UBC Faculty Research and Publications

A pilot and feasibility study of a randomized clinical trial testing a self-compassion intervention aimed to increase physical activity behaviour among people with prediabetes Signore, Alana K.; Jung, Mary E.; Semenchuk, Brittany; Kullman, Sasha M.; Tefft, Olivia; Webber, Sandra; Ferguson, Leah J.; Kowalski, Kent; Fortier, Michelle; McGavock, Jon; et al.


Background Seventy-five per cent of individuals with prediabetes will eventually be diagnosed with type 2 diabetes. Physical activity is a cornerstone in reducing type 2 diabetes risk but can be a challenging behaviour to adopt for those living with prediabetes. Individuals with prediabetes experience difficult emotions associated with being at risk for a chronic disease, which can undermine self-regulation. Self-compassion enhances self-regulation because it mitigates difficult emotions and promotes adaptive coping. We performed a pilot randomized controlled trial to determine the feasibility and acceptability of a self-compassion informed intervention to increase physical activity for persons with prediabetes. Methods This explanatory mixed methods study tested the feasibility and acceptability of a two-arm, randomized, single-blind, actively controlled, 6-week online intervention. Using a 1:1 allocation ratio, participants (identified as people with prediabetes, low physical activity, and low self-compassion) were randomized to a self-compassion (Mage = 60.22 years) or control condition (Mage = 56.13 years). All participants received behaviour change education (e.g. SMART goals, action-coping planning) and either other health knowledge (control condition: e.g. sleep, benefits of water) or self-compassion training (intervention condition: practising mindfulness, writing a letter to themselves offering the same support that they would offer to a friend). The primary outcome was to determine the feasibility and acceptability of the trial. To be considered feasible, our outcomes needed to meet or surpass our pre-determined criteria (e.g. time for group formation: 14–20 participants per month). Feasibility was assessed by examining the recruitment rates, retention, adherence, fidelity, and capacity. Semi-structured interviews were conducted with participants to determine trial acceptability. As a secondary purpose, we examined the means on key study variables (secondary and exploratory variables; see Table 1) at all planned time points (baseline, intervention-end, 6- and 12-week follow-up) to identify if they are suitable to include in the efficacy trial (see Additional Table 3). Results Eighteen participants were screened and randomized to one of two conditions. Retention, instructor fidelity, safety, capacity, adherence to most of the study aspects, and acceptability by participants and facilitators all met the criteria for feasibility. Recruitment rate, process time, and adherence to home practice were below our criteria, and we offer ways to address these shortcomings for the efficacy trial. Conclusion The results from this study suggest that it should be feasible to deliver our intervention while highlighting the alterations to components that may be altered when delivering the efficacy trial. We outline our changes which should improve and enhance the feasibility and acceptability of our planned intervention. Funding for this study was from the Canadian Institutes of Health Research (CIHR). Trial registration ClinicalTrials.gov, NCT04402710 . Registered on 09 April 2020.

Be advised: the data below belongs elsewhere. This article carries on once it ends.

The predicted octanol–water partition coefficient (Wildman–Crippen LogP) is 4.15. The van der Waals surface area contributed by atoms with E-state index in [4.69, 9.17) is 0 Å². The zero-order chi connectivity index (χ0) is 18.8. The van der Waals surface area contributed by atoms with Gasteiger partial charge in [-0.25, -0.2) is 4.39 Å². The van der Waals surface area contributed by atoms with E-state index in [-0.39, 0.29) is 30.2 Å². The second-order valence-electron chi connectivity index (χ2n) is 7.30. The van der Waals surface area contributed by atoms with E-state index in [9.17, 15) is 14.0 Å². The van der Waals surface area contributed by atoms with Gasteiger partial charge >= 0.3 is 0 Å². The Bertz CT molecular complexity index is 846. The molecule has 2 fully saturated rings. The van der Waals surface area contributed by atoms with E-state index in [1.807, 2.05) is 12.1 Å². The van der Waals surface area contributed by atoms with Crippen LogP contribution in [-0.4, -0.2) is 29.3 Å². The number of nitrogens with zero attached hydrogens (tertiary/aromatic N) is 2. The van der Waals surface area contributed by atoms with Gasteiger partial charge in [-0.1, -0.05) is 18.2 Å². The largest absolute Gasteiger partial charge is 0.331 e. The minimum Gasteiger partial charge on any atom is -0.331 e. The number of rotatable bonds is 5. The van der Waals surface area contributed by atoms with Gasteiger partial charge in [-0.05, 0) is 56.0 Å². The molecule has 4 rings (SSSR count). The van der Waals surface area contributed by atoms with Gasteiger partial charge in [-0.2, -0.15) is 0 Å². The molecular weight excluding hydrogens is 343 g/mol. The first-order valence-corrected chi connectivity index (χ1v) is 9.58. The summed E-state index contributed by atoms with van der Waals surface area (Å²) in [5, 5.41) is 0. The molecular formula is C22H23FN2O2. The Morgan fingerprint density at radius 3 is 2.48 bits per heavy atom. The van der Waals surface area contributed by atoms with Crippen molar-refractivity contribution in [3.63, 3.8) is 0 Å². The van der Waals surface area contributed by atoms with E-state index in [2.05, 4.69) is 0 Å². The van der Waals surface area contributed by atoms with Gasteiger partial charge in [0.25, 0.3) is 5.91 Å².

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Attribution 4.0 International (CC BY 4.0)